Recent tests at Dutch research institute TNO have shown the technical feasibility of capturing CO2 directly from exhaust gases. In a new research project, DERISCO2, ship-based carbon capture will be prepared for piloting. The target ship is Heerema’s Sleipnir, a heavy lift vessel.

Zero emission shipping options rely on the use of electricity or alternative fuels, such as blue hydrogen or ammonia. However, that requires major modifications to the ships and the logistics of fuel distribution. Ship-based carbon capture (SBCC) could be a transition solution, which can be implemented on short term.

In previous studies, SBCC has been shown to be technically feasible. Large ships (above 3000 kW) running on LNG have been identified as most promising use cases for SBCC, operating with solvents that capture CO2 and release it at relatively elevated pressures (above 6 bar).

Speeding up Implementation

In a parallel project, CO2ASTS, SBCC units are being designed to be retrofitted for three different ships, with maximum heat integration so to reach economic feasibility. In DERISCO2, implementation is to be accelerated by closing knowledge gaps for SBCC; namely finding the optimal solvent system and assessing the effect of ship motions on the capture efficiency. This work will lead to a cost effective solution for onboard CO2 capture and thereby reducing time before implementation.

Reactive Absorption

The SBCC process is based on using reactive absorption to capture up to ninety per cent of the CO2. The efficiency is high, especially for LNG powered vessels such as the chosen use case, the Sleipnir. The engine provides the rest heat for the capturing process and the cold of the LNG can be used for liquifying the captured CO2. The stored CO2 as a liquid, can easily be offloaded while harbouring.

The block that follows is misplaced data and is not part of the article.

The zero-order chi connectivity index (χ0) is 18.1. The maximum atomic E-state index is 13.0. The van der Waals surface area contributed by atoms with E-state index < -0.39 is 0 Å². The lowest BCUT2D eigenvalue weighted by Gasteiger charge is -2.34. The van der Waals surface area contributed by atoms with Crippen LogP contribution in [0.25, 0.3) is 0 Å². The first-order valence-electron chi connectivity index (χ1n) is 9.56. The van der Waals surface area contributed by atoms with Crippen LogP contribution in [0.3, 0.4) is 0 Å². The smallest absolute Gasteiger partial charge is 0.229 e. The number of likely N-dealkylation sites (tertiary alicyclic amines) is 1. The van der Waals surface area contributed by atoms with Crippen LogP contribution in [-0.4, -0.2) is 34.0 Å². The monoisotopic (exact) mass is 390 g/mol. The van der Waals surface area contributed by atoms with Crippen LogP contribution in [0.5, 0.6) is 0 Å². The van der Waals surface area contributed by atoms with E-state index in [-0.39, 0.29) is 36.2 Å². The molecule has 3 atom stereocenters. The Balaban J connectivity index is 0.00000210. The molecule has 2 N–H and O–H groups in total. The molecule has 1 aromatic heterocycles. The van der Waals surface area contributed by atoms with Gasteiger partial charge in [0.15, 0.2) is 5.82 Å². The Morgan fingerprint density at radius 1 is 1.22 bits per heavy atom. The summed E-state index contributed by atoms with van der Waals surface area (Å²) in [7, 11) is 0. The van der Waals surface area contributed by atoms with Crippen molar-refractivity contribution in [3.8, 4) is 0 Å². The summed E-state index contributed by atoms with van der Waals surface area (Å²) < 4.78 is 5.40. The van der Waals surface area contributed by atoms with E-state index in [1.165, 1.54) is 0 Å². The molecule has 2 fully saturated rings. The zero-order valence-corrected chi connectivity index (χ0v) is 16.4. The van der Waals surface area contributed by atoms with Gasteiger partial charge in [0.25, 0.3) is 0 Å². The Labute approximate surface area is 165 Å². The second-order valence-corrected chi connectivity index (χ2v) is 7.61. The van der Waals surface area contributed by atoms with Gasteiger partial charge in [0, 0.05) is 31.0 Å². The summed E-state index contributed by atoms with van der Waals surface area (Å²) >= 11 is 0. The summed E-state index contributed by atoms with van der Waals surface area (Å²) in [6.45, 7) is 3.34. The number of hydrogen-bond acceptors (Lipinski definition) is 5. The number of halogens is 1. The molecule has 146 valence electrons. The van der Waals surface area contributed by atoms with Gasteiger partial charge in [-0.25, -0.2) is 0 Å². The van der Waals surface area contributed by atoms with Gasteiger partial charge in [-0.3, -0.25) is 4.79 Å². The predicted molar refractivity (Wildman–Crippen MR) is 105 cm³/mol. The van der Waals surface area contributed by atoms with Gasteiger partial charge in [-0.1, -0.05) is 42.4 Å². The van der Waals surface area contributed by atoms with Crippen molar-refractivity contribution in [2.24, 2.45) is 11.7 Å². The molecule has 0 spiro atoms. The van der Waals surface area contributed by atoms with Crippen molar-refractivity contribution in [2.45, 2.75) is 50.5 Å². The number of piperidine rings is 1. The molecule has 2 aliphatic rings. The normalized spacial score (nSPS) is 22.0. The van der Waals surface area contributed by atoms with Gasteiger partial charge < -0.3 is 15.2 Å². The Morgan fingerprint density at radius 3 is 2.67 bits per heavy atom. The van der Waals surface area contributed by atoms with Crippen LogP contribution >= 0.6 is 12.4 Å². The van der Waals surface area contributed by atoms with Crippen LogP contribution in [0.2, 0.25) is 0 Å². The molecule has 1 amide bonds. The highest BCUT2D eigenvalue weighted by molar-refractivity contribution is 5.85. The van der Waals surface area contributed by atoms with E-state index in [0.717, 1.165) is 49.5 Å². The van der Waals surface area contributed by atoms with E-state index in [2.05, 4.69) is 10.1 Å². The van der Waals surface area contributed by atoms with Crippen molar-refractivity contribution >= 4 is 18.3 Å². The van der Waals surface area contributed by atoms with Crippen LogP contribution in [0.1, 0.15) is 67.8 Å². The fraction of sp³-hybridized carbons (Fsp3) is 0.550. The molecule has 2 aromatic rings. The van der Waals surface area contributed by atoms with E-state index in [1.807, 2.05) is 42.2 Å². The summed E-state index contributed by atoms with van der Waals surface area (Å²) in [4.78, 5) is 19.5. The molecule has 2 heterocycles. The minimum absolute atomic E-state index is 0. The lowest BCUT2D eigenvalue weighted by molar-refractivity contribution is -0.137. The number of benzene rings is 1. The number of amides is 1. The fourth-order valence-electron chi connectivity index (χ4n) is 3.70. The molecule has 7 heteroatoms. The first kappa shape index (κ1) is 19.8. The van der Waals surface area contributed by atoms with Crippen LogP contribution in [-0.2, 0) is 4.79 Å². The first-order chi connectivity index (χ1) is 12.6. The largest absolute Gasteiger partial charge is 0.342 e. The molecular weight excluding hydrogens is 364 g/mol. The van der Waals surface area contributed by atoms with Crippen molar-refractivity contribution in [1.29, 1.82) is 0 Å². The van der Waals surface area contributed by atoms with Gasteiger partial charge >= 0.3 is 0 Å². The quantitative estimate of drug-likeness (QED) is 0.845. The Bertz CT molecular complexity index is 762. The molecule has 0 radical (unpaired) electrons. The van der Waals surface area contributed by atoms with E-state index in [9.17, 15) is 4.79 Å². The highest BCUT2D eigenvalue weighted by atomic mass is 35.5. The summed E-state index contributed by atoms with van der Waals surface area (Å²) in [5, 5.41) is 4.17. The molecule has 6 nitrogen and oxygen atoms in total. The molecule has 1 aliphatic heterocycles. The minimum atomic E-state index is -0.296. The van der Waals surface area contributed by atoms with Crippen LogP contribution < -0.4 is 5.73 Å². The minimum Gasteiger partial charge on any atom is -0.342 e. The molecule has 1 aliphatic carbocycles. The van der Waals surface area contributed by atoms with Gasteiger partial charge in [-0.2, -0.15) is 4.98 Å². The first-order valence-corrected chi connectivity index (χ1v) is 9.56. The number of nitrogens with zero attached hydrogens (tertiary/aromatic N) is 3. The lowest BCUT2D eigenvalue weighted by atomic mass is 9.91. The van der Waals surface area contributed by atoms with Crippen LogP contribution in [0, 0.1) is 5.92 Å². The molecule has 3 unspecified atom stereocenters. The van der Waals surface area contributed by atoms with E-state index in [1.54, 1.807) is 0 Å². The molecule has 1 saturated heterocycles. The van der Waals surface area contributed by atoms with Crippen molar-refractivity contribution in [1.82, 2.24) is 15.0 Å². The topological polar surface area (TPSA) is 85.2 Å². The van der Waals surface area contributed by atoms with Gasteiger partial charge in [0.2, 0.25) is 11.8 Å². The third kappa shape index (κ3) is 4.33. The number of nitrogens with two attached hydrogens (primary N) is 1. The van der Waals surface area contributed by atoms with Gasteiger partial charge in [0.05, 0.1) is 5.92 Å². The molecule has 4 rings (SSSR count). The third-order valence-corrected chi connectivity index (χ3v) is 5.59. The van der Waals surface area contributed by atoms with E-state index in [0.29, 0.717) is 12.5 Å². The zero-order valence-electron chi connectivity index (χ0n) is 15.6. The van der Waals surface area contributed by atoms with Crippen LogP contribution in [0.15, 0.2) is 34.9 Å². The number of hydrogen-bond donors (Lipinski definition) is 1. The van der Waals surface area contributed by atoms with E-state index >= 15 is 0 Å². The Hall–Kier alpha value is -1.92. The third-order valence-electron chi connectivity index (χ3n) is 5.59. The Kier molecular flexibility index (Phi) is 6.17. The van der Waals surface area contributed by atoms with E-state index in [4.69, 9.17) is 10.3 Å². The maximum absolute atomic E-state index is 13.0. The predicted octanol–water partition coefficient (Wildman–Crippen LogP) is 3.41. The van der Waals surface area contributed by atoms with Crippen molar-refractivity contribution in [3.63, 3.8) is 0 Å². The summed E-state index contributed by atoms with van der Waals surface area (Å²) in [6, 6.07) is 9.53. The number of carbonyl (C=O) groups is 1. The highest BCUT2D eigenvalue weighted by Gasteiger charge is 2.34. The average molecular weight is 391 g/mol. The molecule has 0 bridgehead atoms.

DERISCO2 is to:

  1. demonstrate the feasibility of capturing CO2 from the exhaust gas of an LNG-fuelled marine propulsion engine, using an advanced solvent tailored for the SBCC application;
  2. demonstrate the feasibility of desorbing CO2 at high pressures (up to 10 bar), eliminating the need of a compression unit. This will greatly lower the cost of SBCC;
  3. demonstrate the use of a membrane contactor (MC) column, instead of a packed column, for CO2 absorption. This will reduce the size and weight of the capture system;
  4. evaluate the effect of ship motions to the SBCC system. For that, first a kind of absorption tests under ship motions will be performed;
  5. perform a techno-economic evaluation of SBCC onboard of Heerema’s Sleipnir, a heavy lift vessel.

The ultimate goal of DERISCO2 is to prepare the technology for onboard piloting on board the Sleipnir in the near future.

Partners in the DERISCO2 project are TNO in Delft, Conoship International BV in Groningen, FME in Zoetermeer, Heerema Marine Contractors in Leiden, and Linde Gas Benelux in Schiedam. The project has recently started and the first results are expected halfway through 2020. DERISCO2 has received a 167,710-euro grant from the Dutch Topsector Energy programme.

The DERISCO2 project will be discussed in detail in SWZ|Maritime’s January 2020 issue. 

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